Calvin Crabill, 88, was one of them.
“On the plains, often there’s a sound, and it’s the wind in some way,” he says. “You sense the wind because the wind blows so much there. But what was so awesome is that, suddenly, you had silence on the plains, silence, almost deafening silence. And then when — they call them ‘rollers.’ When that roller hit, all hell broke loose. It was deafening. But before it hit — and it came up slowly ... There’s silence, complete silence. And when it hit, it was deafening, and you couldn’t see or hear.”
Timothy Egan, author of the award-winning book “The Worst Hard Time” about the Dust Bowl, says when he was first started researching his book, he had a whole other subject in mind.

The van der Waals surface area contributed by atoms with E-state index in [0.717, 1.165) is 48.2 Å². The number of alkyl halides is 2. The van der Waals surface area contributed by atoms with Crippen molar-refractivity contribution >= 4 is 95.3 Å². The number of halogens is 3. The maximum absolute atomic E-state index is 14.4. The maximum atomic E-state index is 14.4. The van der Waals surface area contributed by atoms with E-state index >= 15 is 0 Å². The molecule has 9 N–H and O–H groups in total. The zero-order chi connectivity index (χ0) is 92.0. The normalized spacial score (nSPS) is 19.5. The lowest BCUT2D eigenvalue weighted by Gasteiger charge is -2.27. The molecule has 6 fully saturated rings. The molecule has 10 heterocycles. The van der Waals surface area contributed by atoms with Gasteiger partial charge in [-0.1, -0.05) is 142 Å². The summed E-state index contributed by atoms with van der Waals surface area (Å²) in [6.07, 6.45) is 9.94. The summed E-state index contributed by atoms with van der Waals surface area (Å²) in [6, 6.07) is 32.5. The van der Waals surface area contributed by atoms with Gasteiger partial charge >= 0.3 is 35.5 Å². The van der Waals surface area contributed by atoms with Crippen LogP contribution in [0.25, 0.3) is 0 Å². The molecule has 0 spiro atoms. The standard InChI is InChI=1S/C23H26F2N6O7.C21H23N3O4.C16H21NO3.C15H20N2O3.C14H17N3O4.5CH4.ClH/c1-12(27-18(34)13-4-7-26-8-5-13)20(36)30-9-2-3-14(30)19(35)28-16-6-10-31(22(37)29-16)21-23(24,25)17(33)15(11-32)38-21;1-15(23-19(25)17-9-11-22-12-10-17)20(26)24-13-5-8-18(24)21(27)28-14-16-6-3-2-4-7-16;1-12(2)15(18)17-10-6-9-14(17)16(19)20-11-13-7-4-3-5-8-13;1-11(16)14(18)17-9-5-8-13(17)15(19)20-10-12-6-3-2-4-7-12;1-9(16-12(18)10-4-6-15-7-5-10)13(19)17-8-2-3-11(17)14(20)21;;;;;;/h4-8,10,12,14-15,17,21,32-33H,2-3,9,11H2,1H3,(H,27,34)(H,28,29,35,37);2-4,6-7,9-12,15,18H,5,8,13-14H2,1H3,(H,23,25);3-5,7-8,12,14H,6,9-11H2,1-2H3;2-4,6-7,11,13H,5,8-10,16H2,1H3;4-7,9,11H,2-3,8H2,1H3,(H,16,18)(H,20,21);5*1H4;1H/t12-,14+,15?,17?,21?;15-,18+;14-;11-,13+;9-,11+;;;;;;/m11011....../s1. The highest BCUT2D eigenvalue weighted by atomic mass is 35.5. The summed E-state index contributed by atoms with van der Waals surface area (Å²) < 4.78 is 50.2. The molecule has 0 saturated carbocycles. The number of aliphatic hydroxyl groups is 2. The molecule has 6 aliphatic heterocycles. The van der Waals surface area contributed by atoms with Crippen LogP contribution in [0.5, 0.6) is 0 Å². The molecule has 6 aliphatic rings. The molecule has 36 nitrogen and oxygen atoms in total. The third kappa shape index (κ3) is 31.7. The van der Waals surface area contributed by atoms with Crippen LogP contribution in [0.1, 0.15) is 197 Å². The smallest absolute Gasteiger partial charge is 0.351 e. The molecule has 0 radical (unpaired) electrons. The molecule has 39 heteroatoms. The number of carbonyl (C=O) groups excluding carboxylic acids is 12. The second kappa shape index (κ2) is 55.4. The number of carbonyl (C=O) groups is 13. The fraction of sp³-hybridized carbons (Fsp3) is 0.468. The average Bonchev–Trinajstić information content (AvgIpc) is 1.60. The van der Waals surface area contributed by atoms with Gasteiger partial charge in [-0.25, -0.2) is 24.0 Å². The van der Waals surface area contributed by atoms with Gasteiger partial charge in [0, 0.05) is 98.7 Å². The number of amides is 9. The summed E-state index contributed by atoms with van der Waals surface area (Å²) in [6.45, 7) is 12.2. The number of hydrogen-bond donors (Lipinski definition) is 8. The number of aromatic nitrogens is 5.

He wanted to write about the decline of the small town. But as he progressed he realized he’d chosen the wrong theme. “I remember sitting — this is my genesis — sitting with about six women — they were all women — all afternoon listening to them tell these stories. And I went back to my motel, and I wept. And I said to myself — first of all, it was all new to me, which is what any journalist, any storyteller looks for. ‘Oh, my God, no one’s told this story. It’s Steinbeck.’”